Whatever the successes of the police, another story earlier this week saying “two men taken to hospital after Harrogate knifing attack” was based on an incident which took place on Strawberry Dale Road doesn’t make for happy reading.
The State of anti-social behaviour in Harrogate:
Complaint: Anti-social behaviour on the streets.
Reality: Two hot spots of concern have led to headlines in the Harrogate Advertiser in recent weeks, one in the town centre, one further out.
Traders on Oxford Street have been alarmed by the growth of street begging which, according to them, has also led to abuse, drunkness and mess.
Even Harrogate Theatre’s chief executive David Bown has felt compelled to break the silence on goings-on.
It’s been noticable that Harrogate Police have increased their presence in the area recently.
The possible launch of the Harrogate Street Aid scheme is also aimed partly at tackling anti-social behaviour in the town centre.
Residents at Jennyfield have also expressed alarm over anti-social behaviour in their neighbourhood located between Ripon Road and Skipton Road.
A recent meeting with the police saw some residents call for an immediate crackdown on crime, following a spate of vandalism and anti-social behaviour, an arson attack at Saltergate Primary School, and a violent incident outside The Hydro swimming pool.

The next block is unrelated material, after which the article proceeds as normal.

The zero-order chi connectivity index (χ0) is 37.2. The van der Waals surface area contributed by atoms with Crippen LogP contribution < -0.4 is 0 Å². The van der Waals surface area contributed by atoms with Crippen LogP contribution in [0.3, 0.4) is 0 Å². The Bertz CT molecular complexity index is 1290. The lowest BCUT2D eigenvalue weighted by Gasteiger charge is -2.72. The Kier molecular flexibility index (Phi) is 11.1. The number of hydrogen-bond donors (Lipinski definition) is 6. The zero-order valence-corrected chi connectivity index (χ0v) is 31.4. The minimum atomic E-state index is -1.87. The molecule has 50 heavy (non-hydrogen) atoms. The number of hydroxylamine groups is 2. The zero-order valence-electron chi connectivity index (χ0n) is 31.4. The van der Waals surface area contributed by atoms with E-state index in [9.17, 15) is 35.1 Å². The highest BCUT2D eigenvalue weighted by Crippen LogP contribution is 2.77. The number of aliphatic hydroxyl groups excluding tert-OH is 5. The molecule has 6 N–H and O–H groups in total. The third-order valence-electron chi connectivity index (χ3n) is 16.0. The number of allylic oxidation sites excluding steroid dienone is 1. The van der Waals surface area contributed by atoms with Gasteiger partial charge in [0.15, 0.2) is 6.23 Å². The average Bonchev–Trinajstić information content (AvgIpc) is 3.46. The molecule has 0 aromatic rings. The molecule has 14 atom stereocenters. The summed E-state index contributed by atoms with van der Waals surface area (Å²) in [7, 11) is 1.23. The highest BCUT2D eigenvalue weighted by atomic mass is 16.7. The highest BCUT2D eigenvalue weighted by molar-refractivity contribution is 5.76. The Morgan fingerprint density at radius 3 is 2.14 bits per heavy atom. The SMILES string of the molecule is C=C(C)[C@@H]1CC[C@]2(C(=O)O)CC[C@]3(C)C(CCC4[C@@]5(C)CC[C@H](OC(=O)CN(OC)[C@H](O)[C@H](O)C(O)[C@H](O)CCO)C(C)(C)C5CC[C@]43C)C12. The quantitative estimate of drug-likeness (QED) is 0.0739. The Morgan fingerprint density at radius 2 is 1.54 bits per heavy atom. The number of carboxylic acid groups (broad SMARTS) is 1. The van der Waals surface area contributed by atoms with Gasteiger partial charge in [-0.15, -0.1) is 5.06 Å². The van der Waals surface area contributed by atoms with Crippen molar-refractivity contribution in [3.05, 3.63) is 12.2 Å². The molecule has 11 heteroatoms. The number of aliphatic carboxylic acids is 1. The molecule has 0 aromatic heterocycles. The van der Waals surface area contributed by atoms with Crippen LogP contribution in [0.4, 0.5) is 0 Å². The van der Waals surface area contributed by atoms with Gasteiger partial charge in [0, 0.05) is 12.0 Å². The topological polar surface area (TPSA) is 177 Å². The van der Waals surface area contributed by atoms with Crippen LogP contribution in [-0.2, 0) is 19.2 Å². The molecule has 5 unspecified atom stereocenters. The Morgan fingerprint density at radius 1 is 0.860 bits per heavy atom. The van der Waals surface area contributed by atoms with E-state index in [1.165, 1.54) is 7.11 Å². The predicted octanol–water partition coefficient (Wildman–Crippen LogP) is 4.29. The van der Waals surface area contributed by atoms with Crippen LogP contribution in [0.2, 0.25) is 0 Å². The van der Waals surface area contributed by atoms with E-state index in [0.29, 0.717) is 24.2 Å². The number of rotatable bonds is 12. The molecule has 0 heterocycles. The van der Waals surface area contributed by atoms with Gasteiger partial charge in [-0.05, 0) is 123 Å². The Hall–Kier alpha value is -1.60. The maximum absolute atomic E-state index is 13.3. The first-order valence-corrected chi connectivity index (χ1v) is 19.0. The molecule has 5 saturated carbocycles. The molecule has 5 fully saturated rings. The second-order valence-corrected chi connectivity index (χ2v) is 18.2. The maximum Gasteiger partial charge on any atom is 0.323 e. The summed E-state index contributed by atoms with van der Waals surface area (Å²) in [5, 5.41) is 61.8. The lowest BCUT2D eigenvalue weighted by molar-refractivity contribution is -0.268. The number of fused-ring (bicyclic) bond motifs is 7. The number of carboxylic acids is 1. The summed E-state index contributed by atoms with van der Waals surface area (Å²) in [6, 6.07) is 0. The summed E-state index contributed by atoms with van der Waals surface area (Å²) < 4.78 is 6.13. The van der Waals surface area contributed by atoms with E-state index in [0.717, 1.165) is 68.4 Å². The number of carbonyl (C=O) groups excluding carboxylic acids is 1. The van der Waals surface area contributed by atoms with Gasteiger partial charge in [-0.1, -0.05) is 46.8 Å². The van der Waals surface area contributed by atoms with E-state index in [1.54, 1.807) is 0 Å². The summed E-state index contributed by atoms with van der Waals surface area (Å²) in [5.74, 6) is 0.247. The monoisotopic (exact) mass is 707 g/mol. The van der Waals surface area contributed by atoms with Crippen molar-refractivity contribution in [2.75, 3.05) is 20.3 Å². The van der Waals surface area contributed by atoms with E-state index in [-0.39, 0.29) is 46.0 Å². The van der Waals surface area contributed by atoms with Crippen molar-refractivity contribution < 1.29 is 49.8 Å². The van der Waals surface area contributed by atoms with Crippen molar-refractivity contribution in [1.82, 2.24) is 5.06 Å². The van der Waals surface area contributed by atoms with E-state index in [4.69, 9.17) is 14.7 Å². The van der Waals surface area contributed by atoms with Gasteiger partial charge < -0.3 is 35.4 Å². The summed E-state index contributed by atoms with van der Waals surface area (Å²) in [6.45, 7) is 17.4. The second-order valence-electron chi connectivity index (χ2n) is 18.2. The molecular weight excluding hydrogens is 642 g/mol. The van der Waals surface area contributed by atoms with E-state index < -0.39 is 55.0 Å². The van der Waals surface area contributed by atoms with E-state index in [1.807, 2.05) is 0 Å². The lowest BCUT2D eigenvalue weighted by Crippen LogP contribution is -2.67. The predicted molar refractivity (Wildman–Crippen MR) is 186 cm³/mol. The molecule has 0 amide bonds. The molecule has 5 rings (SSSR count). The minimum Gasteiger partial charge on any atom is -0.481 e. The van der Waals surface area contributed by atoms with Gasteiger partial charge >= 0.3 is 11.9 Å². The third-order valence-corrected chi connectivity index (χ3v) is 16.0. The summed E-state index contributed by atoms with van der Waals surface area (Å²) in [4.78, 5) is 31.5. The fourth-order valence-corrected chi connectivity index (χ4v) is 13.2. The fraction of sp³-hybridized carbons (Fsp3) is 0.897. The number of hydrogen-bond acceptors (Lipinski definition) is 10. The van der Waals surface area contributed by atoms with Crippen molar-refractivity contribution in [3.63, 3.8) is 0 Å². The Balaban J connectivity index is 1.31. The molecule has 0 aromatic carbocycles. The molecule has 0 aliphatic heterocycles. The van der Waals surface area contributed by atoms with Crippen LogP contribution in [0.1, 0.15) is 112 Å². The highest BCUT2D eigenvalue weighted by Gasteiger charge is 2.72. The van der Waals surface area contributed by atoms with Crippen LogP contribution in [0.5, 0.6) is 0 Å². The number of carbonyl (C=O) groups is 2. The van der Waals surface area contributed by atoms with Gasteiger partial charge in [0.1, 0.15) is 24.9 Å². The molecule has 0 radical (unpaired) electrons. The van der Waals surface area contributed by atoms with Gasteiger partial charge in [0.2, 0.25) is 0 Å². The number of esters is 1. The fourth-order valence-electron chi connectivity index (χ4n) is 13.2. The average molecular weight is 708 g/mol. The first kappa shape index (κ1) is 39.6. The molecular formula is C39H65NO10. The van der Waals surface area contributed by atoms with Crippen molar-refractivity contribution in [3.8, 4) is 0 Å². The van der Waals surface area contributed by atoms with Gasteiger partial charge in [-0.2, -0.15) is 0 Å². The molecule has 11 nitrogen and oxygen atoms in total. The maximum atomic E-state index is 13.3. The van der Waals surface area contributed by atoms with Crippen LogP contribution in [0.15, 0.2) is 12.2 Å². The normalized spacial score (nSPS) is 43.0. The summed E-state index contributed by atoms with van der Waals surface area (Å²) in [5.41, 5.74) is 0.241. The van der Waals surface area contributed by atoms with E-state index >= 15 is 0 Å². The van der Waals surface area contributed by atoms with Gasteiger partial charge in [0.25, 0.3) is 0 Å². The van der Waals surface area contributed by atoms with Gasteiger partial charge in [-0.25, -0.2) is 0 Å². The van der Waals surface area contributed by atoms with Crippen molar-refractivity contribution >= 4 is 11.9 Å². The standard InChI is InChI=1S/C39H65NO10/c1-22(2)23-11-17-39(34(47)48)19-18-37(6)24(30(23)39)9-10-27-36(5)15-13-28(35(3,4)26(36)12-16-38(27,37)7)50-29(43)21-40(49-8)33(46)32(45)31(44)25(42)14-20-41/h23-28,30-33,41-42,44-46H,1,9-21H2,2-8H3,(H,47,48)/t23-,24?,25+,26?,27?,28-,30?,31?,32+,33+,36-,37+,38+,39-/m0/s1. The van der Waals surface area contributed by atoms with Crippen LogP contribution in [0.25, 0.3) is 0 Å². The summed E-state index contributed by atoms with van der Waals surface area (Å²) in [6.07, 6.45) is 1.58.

Inspector Penny Taylor of Harrogate Neighbourhood Policing Team said Jennyfields had a higher level of proactive policing activity compared to the rest of Harrogate and called on parents to ensure the good behaviour of their children.
She said: “Jennyfields is subject to a higher proportion of proactive policing activity when compared to the rest of Harrogate, this includes the use of dispersal orders and regular, high visibility patrols.
“We completely understand the frustrations of local people. But parents must also take responsibility for their children.”
Harrogate District Community Safety Group also issued a statement to reassure residents. A spokesperson said: “Harrogate remains a very safe place to live, work and visit.”
Inspector Taylor also said police were working with local authority partners to “deal with young people who are at risk of getting involved in crime.”